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When’s a bridge not a bridge ?

Following on from the watercolour painting I did a couple of weeks ago of the Staffordshire trees and bridge over a stream, it reminded me of ANOTHER bridge, stream and trees that I have always wanted to paint since I first saw it five years ago…

Except in this case it wasn’t actually a bridge……………………… although it certainly looks like one!

Its over the meandering river Darent in the village of Farningham in Kent. The minute I saw it I fell in love with it. I love old stonework, and arches, particularly if they’re by water. Its in a beautiful setting by the delightful Lion Hotel in the very picturesque village of Farningham, And as you can see in the written information on the board by the folly its about 270 years old….

I took a few photos from various angles on the day I first saw it but this one above was the best one to work from for my watercolour painting, as it had the three arches and was at a shallow angle to give interest for the painting, and picked up the subtle tones of the brickwork, moss, stonework, wooden cattle screen, and the shallow river below.

After stretching a piece of watercolour paper onto my artboard and letting it dry off overnight I drew out the image, and painted the pale blue sky, then the trees behind the folly. I then painted the big tree on the left of the foreground as I knew part of it overhung the folly and I didn’t want the tree to take over the picture so I painted that in a warmer green and the black of the trunk to add interest. I then painted the pale bridge on the right hand side of the picture, making sure that it looked more muted for the background.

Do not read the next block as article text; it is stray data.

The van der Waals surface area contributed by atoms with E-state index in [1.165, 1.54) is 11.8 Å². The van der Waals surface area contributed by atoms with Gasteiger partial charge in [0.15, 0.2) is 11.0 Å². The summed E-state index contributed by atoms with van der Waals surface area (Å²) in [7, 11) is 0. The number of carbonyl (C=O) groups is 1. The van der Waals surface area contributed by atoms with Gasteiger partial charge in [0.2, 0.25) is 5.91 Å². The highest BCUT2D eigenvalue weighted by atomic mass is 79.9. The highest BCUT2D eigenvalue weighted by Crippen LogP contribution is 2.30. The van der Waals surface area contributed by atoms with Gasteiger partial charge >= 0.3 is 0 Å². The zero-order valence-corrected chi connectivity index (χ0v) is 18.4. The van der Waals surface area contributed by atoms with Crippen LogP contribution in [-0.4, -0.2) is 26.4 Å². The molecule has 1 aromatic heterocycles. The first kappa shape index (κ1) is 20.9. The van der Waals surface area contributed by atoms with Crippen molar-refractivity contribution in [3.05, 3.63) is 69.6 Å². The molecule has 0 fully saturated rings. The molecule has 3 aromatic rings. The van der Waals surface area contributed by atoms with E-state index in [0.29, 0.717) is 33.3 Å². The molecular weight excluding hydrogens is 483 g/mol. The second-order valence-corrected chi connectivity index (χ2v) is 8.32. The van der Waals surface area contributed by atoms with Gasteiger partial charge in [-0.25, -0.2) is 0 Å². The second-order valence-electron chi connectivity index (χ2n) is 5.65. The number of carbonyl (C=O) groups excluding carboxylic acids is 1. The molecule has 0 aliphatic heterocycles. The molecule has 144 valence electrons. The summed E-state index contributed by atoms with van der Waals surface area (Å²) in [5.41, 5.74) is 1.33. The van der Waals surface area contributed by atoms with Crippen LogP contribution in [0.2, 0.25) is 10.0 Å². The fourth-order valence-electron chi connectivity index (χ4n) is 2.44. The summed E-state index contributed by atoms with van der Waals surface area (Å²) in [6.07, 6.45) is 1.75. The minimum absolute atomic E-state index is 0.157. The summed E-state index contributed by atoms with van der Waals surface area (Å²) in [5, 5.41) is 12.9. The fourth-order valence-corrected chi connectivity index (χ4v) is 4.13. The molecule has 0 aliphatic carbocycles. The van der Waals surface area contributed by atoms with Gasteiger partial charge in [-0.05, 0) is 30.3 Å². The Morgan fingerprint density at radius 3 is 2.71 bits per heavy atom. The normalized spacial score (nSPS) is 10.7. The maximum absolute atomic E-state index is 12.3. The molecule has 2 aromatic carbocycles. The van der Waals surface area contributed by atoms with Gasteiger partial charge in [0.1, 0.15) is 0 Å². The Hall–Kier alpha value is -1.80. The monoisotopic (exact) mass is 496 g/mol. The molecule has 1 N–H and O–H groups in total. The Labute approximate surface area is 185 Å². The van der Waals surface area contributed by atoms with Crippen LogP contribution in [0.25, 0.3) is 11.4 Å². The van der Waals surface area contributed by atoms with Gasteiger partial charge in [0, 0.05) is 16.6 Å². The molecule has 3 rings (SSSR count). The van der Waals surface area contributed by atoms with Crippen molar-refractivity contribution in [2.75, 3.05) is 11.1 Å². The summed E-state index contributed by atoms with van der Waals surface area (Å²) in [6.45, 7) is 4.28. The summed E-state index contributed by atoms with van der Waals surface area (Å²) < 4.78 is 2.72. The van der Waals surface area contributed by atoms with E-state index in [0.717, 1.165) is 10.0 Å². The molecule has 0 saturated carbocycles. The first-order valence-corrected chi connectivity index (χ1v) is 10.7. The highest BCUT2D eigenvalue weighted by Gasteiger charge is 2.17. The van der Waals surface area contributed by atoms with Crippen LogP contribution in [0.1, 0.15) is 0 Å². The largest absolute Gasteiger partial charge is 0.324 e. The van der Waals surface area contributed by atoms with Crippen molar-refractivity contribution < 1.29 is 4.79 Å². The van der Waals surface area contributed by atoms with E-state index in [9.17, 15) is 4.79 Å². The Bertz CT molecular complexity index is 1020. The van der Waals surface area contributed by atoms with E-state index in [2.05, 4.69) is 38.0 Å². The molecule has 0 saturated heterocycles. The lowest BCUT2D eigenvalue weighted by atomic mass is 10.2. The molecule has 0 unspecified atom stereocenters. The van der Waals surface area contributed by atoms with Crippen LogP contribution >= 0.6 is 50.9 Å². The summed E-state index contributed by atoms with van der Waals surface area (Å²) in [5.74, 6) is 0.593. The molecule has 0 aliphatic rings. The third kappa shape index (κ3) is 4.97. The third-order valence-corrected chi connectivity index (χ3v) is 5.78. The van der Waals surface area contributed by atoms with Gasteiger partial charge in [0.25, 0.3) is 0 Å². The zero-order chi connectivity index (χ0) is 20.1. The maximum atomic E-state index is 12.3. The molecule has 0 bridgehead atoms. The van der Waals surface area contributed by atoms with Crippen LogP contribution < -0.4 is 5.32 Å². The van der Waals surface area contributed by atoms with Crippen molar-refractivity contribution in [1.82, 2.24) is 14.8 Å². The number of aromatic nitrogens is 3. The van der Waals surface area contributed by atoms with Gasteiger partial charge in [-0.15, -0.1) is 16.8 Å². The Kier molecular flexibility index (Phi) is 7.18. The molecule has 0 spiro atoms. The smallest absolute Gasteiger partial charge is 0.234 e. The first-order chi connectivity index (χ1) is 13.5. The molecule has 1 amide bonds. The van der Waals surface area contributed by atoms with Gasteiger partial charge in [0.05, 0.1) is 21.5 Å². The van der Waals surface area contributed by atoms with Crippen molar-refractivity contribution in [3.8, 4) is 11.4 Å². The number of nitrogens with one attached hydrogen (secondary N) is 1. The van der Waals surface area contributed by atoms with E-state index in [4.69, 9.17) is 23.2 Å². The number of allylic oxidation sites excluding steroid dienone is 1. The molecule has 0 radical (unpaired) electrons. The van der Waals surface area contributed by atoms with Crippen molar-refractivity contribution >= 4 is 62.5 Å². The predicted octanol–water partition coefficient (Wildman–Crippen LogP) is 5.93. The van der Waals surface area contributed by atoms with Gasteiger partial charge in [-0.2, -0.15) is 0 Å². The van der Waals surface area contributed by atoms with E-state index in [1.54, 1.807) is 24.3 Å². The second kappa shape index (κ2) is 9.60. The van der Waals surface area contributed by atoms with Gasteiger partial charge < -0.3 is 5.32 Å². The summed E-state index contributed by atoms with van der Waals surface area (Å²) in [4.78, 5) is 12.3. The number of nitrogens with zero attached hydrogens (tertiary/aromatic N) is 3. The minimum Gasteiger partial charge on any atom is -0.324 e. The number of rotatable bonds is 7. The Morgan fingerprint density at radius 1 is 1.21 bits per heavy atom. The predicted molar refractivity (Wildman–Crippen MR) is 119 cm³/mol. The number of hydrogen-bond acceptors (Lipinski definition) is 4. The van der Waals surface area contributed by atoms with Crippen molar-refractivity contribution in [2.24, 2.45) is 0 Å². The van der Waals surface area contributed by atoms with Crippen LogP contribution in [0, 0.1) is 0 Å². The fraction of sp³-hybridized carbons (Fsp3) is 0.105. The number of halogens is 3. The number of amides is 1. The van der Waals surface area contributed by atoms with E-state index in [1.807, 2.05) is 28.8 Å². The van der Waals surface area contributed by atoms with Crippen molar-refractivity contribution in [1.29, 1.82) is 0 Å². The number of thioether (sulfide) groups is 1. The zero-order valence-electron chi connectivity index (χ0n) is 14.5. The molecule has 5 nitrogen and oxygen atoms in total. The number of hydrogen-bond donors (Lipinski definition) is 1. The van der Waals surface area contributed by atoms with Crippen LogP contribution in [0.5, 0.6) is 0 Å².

Then was the fun part of painting the folly and I started on the right of it working at each part over to the left hand side, there is a lot of detail in the folly and I wanted to make sure that I took my time painting it, to capture the old brickwork, the mosses, and ferns growing in it, the decorative stonework, and the reflected light under the arches as they picked up the sunlight around them. I painted the dark wood of the cattle screen when the stonework was done, then the water which had a yellowish greenish tinge to show the shallow river. Then I painted the grass and soil of the bank in the forefront of the picture.

It looks very simple but there are a lot of hours work in this watercolour painting, to capture the delicacy of the old brickwork and stonework is this idyllic setting. The painting measures 12 x 8 inches and is called ‘Farningham Folly bridge’.

I really love the place, and love the folly, and think I’ve done it justice!